Because hybrid apps are easier to develop, they often are more affordable than native apps. For businesses that are working with limited budgets, hybrid apps can be a more cost-effective choice.
Hybrid apps can be developed faster than native apps, too. There are fewer hoops that developers have to jump through, and that means businesses (and their customers) can start enjoying the app sooner.
Hybrid app development eliminates the guesswork of choosing which platform to develop for first. Instead, it allows businesses to target customers who use both Android and iOS platforms.
Because hybrid apps provide them with a wider reach, this allows businesses to build awareness and see results from their efforts faster.
A common criticism of hybrid apps is that they don’t utilize device features (cameras, GPS, etc.). However, many hybrid app development platforms these days provide access to plugins that work around this issue and allow access to users’ device features.
These plugins create an app experience that resembles that of a native app and can allow for a better user experience and higher satisfaction rate.
Many developers find that it’s easier to maintain hybrid apps compared to native apps. This is because they share so many features with web apps, and it’s often less time-consuming to make changes and updates to web technology compared to native app technology.
Depending on the users’ internet connection, hybrid apps may be slower performing than their native counterparts. This can be a source of frustration and may cause people to stop using the app.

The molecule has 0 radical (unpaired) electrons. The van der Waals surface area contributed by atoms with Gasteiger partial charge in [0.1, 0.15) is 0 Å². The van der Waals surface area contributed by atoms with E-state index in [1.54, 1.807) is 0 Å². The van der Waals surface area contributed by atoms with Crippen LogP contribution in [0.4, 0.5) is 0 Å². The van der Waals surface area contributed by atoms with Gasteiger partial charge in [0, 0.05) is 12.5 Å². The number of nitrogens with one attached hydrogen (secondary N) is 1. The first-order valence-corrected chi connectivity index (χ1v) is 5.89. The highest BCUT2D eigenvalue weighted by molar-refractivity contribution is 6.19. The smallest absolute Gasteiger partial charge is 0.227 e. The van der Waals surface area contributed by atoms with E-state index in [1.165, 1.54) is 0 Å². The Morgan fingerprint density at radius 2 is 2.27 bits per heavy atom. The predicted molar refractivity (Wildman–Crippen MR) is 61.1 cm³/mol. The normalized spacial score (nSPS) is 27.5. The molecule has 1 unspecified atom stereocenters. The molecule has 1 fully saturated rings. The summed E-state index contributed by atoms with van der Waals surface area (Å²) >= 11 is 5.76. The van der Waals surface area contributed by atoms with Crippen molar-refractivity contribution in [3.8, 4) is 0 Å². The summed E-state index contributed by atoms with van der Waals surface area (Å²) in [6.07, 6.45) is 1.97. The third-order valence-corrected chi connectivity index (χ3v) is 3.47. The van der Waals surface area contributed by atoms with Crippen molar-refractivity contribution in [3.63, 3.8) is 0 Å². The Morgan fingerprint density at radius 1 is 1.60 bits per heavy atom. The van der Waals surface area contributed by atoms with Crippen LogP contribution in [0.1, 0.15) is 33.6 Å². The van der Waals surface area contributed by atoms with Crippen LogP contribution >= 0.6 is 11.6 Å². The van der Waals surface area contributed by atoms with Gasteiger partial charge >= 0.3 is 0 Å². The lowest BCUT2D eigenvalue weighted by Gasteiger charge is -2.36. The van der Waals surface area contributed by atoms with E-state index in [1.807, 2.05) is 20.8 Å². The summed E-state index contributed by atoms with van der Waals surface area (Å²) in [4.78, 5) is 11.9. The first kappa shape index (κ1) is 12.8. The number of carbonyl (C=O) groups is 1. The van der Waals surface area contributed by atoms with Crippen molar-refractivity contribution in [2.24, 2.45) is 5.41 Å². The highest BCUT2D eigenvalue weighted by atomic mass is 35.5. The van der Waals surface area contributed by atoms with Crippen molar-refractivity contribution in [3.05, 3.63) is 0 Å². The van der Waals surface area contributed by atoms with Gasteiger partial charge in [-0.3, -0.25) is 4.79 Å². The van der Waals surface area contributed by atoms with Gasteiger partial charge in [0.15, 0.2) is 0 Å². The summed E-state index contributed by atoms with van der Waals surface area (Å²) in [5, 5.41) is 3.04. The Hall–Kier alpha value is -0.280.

Hybrid apps often don’t come with as many features and functions as native apps. Plugins are helping to combat this problem, but they’re not a perfect solution. After all, there also isn’t a plugin for every feature (yet).
Longer Wait For New Features
General updates and maintenance are easier with hybrid apps. However, when it comes to implementing big, new features, it can sometimes take longer to make that happen.
This has to do with the fact that native apps are readily accessible in the Google Play and Apple app stores. When Apple and Google release new features for iOS and Android platforms, native apps typically get updated first (and more easily).
A major benefit of hybrid apps is that they can be released on iOS and Android platforms at the same time. However, there are often inconsistencies in these platforms. These inconsistencies, in turn, can cause glitches and potential frustrations for hybrid app users.
Are You Ready to Build an App?
Now that you know more about the ins and outs of the native vs hybrid app debate, which one seems like a better fit for you, your business, and your customers or clients?
Whichever option you’re drawn to, we have the experience and resources needed to help you achieve your goals. Contact us today to learn more about our app development services or to schedule a consultation.